In the eyes of many around the world, deserts are no more than wide expanses of sand and harsh environments that offer little to benefit from. This was true until the UAE was able to provide an unmatched, realistic and successful example of the strength of willpower. We could have looked at the desert as if it was a natural barren piece of land that does not offer many opportunities, but instead, we have given it a different social, economic, and civilisational meaning.

Our position is, in a way, similar to how countries and institutions deal with data today. Some still accumulate data as you would sand in a desert, with no meaning or value. Others, on the contrary, with us at the forefront, perceive data as the wealth of the future, and a fertile environment that offers ample opportunities to take performance and effectiveness of cities or organisations to a whole new level. The topic of this week’s Data Moments article occurred to me while I was thinking of an important fact: at all times, we decide what meaning we give to our surroundings, and what role they play in our lives.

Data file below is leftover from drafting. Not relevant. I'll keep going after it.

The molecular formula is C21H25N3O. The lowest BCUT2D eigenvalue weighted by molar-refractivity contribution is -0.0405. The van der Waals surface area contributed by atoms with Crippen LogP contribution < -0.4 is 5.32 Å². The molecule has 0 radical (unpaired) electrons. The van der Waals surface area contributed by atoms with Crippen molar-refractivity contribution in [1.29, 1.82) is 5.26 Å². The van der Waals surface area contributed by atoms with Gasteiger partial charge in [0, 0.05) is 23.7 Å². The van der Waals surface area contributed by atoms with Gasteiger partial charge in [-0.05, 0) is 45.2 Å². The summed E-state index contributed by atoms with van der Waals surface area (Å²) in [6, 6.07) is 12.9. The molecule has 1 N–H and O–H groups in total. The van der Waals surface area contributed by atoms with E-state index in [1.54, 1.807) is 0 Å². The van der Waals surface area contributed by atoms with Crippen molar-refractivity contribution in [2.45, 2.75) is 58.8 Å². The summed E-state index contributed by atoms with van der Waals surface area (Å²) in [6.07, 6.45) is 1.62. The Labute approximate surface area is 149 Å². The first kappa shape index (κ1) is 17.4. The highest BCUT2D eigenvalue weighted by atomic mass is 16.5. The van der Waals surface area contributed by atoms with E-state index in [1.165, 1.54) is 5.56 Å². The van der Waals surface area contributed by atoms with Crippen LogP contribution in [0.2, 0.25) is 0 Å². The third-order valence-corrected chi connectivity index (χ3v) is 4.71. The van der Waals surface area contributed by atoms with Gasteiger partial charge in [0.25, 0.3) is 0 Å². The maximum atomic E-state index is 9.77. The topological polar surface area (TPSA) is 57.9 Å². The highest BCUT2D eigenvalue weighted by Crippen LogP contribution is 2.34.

The abundance of sand in the desert is similar to how data is abundant in the world today. The World Economic Forum predicts that by 2025, the production of data on a daily basis could reach up to 463 exabytes (that is the equivalent of 212,765,957 DVDs). There are many statistics that show numbers that are not any smaller. This huge number makes digital wealth a never-ending reserve of the “oil of the future”.

To ensure we generate most value from data, the fourth pillar in Dubai’s data ecosystem (integration and interaction between government and private sector entities) was achieved through our Data Science Lab and other data initiatives. The importance of the Data Science Lab lies in giving meaning to data — due to the collaboration between Dubai’s government and private sectors — by creating new data powered use cases that are built due to an actual need in the city, one that would make people’s lives much easier in the future.

Today, the decision is for cities and their institutions to make — data could remain as a barren desert, or it could be a journey of unprecedented accomplishments in pursuit of tomorrow’s fortune.